“It’s Mentioned by Nearly Every Soldier That I Have Met…”

Joe Roche’s sister, Gita, saw the letter I wrote to Kirby Wilbur of KVI Radio, thanking him and his listeners for their notes of support and care packages for the troops, and mentioning the interactions between GIs and Iraqi kids.

Gita sent me a note sharing some of Joe’s experiences, as he wrote them to her, about the interactions between American troops and the children of Iraq, including a small group of Iraqi children aged about 4-11 who literally have been living on base these past months with the men of the 16th Battalion, 1st Armored Division.

As soon as I read her note, I knew it should be shared with others:

…I wonder why no one has yet picked up the stories about the children of Iraq, it’s mentioned by nearly every soldier that I have met or read the letters of…. I have so many letters [from Joe with] funny stories about the little ones who lived on base, and nearly every set of 5 or 6 pictures that Joe sends has at least one of the photos being of various children around the humvees, reaching in to touch the soldiers and smiling so happily. In the early letters to us, and throughout as his supply would run low, Joe would ask repeatedly for us to send little toys for the soldiers to be able to give to the little children that their unit would see on their runs.

One of the funniest series of pictures had to do with the day that the schools that the 16th Eng Batt had been rebuilding were opened. On one pic, there is a crowd of children mobbing the soldiers celebrating their rebuilt school. In the next pic the soldiers are sitting there in full battle rattle trying awkwardly to eat cake as the children chatter away with them, the note on the back goes on about how funny it was to see these big soldiers trying to figure out how to respond to and mingle with a bunch of 6 year olds simply gleeful at their presence.

I don’t think anyone knows how the 4 or 5 children who have been living at camp came to be there. Somehow after the perimeter had been cleared for Joe’s unit to set up camp the children were found to be already living there on their own inside the cleared perimeter! Given how dangerous it was outside, no one apparently had the heart to put them out, so these children have been with this unit thru their entire tour in Baghdad. Joe has often written me about how they wave the soldiers out each day as they go on missions, and welcome them home gleefully. When there were casualties and soldiers did not return to base, Joe would tell me about little [name deleted] and the other children crying at the gate.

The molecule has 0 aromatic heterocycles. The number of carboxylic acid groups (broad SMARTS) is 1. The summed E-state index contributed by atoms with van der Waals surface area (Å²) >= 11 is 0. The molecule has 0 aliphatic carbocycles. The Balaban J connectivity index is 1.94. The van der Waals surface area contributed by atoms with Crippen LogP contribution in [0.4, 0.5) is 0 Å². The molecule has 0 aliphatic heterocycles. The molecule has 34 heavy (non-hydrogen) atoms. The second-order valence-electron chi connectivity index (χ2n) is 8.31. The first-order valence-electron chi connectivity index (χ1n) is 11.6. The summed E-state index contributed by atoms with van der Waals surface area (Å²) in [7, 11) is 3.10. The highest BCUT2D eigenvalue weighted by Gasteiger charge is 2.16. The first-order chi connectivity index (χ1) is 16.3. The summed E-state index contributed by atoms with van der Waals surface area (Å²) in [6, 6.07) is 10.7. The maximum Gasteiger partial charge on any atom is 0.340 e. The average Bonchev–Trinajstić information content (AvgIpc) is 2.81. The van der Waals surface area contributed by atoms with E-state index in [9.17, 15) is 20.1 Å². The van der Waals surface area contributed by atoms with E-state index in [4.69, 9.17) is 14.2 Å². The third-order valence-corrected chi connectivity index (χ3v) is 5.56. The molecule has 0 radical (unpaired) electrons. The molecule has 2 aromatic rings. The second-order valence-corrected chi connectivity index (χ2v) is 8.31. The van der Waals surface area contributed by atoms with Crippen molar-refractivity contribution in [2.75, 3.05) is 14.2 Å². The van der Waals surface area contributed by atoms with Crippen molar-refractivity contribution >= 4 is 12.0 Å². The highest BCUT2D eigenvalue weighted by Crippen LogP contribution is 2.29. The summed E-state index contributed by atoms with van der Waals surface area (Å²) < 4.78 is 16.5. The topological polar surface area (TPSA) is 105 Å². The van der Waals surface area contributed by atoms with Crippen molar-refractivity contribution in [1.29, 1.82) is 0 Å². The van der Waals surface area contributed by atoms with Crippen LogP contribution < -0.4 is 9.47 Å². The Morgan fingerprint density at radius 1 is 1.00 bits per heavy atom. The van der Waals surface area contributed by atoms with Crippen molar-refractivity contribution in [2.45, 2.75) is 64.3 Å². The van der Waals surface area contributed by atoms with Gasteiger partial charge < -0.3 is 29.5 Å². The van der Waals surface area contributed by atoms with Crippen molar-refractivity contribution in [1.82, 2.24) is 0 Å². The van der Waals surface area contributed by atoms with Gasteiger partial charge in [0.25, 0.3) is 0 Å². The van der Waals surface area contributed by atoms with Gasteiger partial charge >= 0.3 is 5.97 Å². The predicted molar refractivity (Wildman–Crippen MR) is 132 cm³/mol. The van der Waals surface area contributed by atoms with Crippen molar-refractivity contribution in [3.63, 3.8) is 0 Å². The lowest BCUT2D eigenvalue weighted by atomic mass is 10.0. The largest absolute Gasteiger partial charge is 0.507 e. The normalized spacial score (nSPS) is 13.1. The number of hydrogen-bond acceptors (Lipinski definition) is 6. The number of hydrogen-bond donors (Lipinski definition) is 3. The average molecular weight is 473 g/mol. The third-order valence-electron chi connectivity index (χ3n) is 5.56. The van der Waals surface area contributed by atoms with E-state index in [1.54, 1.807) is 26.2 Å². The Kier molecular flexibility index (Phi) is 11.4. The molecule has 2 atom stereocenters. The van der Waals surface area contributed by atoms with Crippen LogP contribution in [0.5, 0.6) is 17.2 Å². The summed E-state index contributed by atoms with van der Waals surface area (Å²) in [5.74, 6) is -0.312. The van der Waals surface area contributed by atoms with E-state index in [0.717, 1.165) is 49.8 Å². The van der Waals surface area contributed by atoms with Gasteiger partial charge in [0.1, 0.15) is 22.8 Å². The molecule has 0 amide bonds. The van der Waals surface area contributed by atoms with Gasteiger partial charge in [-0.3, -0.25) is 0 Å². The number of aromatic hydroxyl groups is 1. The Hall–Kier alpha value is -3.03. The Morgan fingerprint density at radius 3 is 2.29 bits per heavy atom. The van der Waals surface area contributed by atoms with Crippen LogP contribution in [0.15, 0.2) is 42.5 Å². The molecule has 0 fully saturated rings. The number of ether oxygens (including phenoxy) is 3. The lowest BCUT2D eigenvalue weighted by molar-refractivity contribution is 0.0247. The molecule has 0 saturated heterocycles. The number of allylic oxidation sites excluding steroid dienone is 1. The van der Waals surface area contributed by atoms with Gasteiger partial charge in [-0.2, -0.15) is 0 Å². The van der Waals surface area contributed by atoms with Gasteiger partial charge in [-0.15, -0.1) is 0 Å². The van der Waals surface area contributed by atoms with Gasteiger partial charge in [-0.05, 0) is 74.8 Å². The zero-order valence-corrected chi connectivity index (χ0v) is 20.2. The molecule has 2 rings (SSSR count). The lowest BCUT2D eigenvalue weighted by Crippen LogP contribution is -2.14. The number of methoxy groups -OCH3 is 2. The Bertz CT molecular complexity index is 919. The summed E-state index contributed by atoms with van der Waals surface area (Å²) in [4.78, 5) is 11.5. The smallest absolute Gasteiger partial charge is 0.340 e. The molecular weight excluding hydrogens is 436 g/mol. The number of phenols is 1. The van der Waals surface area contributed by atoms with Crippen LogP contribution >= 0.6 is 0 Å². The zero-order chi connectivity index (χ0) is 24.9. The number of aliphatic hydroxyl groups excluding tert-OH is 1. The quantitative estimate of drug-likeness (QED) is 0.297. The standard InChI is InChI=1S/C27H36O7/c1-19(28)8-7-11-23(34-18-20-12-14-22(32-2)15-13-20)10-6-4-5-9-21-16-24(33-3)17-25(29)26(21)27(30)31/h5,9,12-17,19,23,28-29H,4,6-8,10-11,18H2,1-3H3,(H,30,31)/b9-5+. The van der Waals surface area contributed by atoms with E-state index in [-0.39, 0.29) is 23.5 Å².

Joe would write of the endless games the kids on base would play. One package we sent over had a bunch of toy whistles in it, well that’s all the soldiers heard for weeks. Joe said they were driving everyone nuts with those things, but the funniest part was that later Joe would hear the soldiers whistling the same tunes as the kids had been playing. As I told you, another game the kids loved to play was to spring upon a soldier while he was trying to catch some much needed sleep, no matter how tired the soldiers were they always managed to wake up giggling at the game, and the children never tired of playing it. I remember a few weeks back Joe wrote that he could not even talk about how difficult it was going to be to leave the children. I have not had the nerve to ask him what is going to become of them. I wonder if he even knows.

The National Center for Public Policy Research is a communications and research foundation supportive of a strong national defense and dedicated to providing free market solutions to today’s public policy problems. We believe that the principles of a free market, individual liberty and personal responsibility provide the greatest hope for meeting the challenges facing America in the 21st century.